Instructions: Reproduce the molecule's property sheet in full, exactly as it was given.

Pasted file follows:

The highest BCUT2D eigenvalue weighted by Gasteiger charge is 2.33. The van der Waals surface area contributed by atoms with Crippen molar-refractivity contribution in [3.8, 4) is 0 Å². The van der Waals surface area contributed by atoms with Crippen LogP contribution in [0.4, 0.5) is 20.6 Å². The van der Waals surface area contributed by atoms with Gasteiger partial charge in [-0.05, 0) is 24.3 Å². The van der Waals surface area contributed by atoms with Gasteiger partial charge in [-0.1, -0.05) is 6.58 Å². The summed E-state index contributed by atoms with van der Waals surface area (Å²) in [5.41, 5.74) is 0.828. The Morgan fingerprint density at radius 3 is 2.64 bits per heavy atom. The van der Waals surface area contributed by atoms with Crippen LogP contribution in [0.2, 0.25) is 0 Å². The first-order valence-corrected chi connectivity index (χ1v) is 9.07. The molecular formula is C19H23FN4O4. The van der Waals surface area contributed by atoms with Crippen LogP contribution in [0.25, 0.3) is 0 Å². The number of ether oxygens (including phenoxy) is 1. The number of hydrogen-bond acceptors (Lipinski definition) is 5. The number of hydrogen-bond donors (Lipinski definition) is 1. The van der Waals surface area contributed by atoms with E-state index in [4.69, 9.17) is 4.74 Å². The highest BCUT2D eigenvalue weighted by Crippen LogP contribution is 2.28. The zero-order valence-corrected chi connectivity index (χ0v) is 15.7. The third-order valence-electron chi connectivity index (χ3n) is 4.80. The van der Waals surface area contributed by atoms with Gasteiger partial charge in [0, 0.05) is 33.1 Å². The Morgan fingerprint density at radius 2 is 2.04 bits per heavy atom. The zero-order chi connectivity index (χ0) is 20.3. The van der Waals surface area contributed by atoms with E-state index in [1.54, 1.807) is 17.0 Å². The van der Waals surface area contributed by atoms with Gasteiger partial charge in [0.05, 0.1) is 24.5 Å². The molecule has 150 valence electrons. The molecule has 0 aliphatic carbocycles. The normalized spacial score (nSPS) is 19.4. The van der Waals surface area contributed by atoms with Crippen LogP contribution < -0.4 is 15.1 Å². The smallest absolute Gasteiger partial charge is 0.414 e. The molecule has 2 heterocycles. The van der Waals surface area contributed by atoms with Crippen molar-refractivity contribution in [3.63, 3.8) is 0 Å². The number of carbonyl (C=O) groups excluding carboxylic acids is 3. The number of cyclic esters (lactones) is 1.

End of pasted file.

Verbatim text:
The highest BCUT2D eigenvalue weighted by Gasteiger charge is 2.33. The van der Waals surface area contributed by atoms with Crippen molar-refractivity contribution in [3.8, 4) is 0 Å². The van der Waals surface area contributed by atoms with Crippen LogP contribution in [0.4, 0.5) is 20.6 Å². The van der Waals surface area contributed by atoms with Gasteiger partial charge in [-0.05, 0) is 24.3 Å². The van der Waals surface area contributed by atoms with Gasteiger partial charge in [-0.1, -0.05) is 6.58 Å². The summed E-state index contributed by atoms with van der Waals surface area (Å²) in [5.41, 5.74) is 0.828. The Morgan fingerprint density at radius 3 is 2.64 bits per heavy atom. The van der Waals surface area contributed by atoms with Crippen LogP contribution in [0.2, 0.25) is 0 Å². The first-order valence-corrected chi connectivity index (χ1v) is 9.07. The molecular formula is C19H23FN4O4. The van der Waals surface area contributed by atoms with Crippen LogP contribution in [0.25, 0.3) is 0 Å². The number of ether oxygens (including phenoxy) is 1. The number of hydrogen-bond acceptors (Lipinski definition) is 5. The number of hydrogen-bond donors (Lipinski definition) is 1. The van der Waals surface area contributed by atoms with E-state index in [4.69, 9.17) is 4.74 Å². The highest BCUT2D eigenvalue weighted by Crippen LogP contribution is 2.28. The zero-order valence-corrected chi connectivity index (χ0v) is 15.7. The third-order valence-electron chi connectivity index (χ3n) is 4.80. The van der Waals surface area contributed by atoms with Gasteiger partial charge in [0, 0.05) is 33.1 Å². The Morgan fingerprint density at radius 2 is 2.04 bits per heavy atom. The zero-order chi connectivity index (χ0) is 20.3. The van der Waals surface area contributed by atoms with E-state index in [1.54, 1.807) is 17.0 Å². The van der Waals surface area contributed by atoms with Gasteiger partial charge in [0.05, 0.1) is 24.5 Å². The molecule has 150 valence electrons. The molecule has 0 aliphatic carbocycles. The normalized spacial score (nSPS) is 19.4. The van der Waals surface area contributed by atoms with Crippen LogP contribution < -0.4 is 15.1 Å². The smallest absolute Gasteiger partial charge is 0.414 e. The molecule has 2 heterocycles. The van der Waals surface area contributed by atoms with Crippen molar-refractivity contribution in [3.63, 3.8) is 0 Å². The number of carbonyl (C=O) groups excluding carboxylic acids is 3. The number of cyclic esters (lactones) is 1.